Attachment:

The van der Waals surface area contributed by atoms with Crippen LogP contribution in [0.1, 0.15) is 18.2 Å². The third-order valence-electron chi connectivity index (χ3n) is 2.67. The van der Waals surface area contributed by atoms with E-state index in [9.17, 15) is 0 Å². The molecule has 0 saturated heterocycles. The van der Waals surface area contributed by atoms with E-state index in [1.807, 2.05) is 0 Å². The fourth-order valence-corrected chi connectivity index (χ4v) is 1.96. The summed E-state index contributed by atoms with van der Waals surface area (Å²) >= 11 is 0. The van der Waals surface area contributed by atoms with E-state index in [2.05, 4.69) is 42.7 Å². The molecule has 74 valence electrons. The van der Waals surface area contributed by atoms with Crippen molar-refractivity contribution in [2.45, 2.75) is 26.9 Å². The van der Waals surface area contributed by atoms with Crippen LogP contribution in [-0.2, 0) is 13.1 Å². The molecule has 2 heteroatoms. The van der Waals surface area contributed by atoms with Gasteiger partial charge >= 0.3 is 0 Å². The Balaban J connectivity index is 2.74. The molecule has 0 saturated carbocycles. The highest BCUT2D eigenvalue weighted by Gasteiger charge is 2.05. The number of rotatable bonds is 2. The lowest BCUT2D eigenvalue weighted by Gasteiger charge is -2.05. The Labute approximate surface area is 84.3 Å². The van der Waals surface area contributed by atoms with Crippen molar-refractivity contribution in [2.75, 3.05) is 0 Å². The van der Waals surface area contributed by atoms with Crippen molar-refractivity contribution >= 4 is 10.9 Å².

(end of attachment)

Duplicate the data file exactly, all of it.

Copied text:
The van der Waals surface area contributed by atoms with Crippen LogP contribution in [0.1, 0.15) is 18.2 Å². The third-order valence-electron chi connectivity index (χ3n) is 2.67. The van der Waals surface area contributed by atoms with E-state index in [9.17, 15) is 0 Å². The molecule has 0 saturated heterocycles. The van der Waals surface area contributed by atoms with E-state index in [1.807, 2.05) is 0 Å². The fourth-order valence-corrected chi connectivity index (χ4v) is 1.96. The summed E-state index contributed by atoms with van der Waals surface area (Å²) >= 11 is 0. The van der Waals surface area contributed by atoms with E-state index in [2.05, 4.69) is 42.7 Å². The molecule has 74 valence electrons. The van der Waals surface area contributed by atoms with Crippen molar-refractivity contribution in [2.45, 2.75) is 26.9 Å². The van der Waals surface area contributed by atoms with Crippen LogP contribution in [-0.2, 0) is 13.1 Å². The molecule has 2 heteroatoms. The van der Waals surface area contributed by atoms with Gasteiger partial charge >= 0.3 is 0 Å². The Balaban J connectivity index is 2.74. The molecule has 0 saturated carbocycles. The highest BCUT2D eigenvalue weighted by Gasteiger charge is 2.05. The number of rotatable bonds is 2. The lowest BCUT2D eigenvalue weighted by Gasteiger charge is -2.05. The Labute approximate surface area is 84.3 Å². The van der Waals surface area contributed by atoms with Crippen molar-refractivity contribution in [2.75, 3.05) is 0 Å². The van der Waals surface area contributed by atoms with Crippen molar-refractivity contribution >= 4 is 10.9 Å².